Study suggests autistic people at greater risk of being homeless

A new study published in Autism journal suggests there could be a significant number of autistic adults who are homeless, the Conversation reports. Researchers found that 12.3% of homeless people they screened had traits of autism in line with a diagnostic criteria, whereas the prevalence of autism in the general population is 1%. 

The authors of the study suggest that autistic homeless people need tailored support and give the example of a man who had been homeless for 45 years. He was able to maintain his accommodation after specific interventions took into account his autism by offering him a room in a smaller, quieter hostel and by not insisting that he attended extended meetings and assessments.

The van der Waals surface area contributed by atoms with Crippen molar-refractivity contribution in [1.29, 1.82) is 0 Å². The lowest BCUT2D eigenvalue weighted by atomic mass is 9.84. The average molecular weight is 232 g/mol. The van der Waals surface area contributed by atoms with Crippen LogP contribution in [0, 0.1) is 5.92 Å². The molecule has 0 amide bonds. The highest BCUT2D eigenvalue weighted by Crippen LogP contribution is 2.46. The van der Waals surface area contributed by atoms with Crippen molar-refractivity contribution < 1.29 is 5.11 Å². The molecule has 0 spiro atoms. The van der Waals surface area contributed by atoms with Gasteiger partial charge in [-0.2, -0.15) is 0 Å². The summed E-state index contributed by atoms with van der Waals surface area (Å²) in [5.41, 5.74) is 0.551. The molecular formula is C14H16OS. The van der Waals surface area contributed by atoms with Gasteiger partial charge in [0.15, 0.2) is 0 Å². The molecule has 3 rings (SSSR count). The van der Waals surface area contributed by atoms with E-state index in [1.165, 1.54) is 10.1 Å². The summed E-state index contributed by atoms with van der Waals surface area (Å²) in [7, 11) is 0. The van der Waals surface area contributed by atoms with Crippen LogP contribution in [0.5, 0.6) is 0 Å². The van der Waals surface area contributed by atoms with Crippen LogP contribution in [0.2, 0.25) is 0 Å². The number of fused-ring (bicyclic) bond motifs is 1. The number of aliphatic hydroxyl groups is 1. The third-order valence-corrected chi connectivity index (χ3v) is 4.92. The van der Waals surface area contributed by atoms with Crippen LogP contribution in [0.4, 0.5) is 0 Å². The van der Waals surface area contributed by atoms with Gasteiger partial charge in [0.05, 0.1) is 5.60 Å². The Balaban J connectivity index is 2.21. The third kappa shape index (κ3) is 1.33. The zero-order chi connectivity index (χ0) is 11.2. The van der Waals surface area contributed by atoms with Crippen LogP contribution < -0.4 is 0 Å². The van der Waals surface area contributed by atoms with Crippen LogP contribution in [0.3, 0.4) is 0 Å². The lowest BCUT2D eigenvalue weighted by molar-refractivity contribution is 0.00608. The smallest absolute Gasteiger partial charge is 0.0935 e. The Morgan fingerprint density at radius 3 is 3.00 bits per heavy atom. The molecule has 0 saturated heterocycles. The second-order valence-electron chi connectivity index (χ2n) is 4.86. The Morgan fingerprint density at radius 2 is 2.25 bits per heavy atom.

Sarah Lambert, Head of Policy at the National Autistic Society says: "we now need further research to investigate this link, and to develop the right support for homeless autistic people and to prevent those at risk from falling into homelessness in the first place.”

Date added: 13 June 2018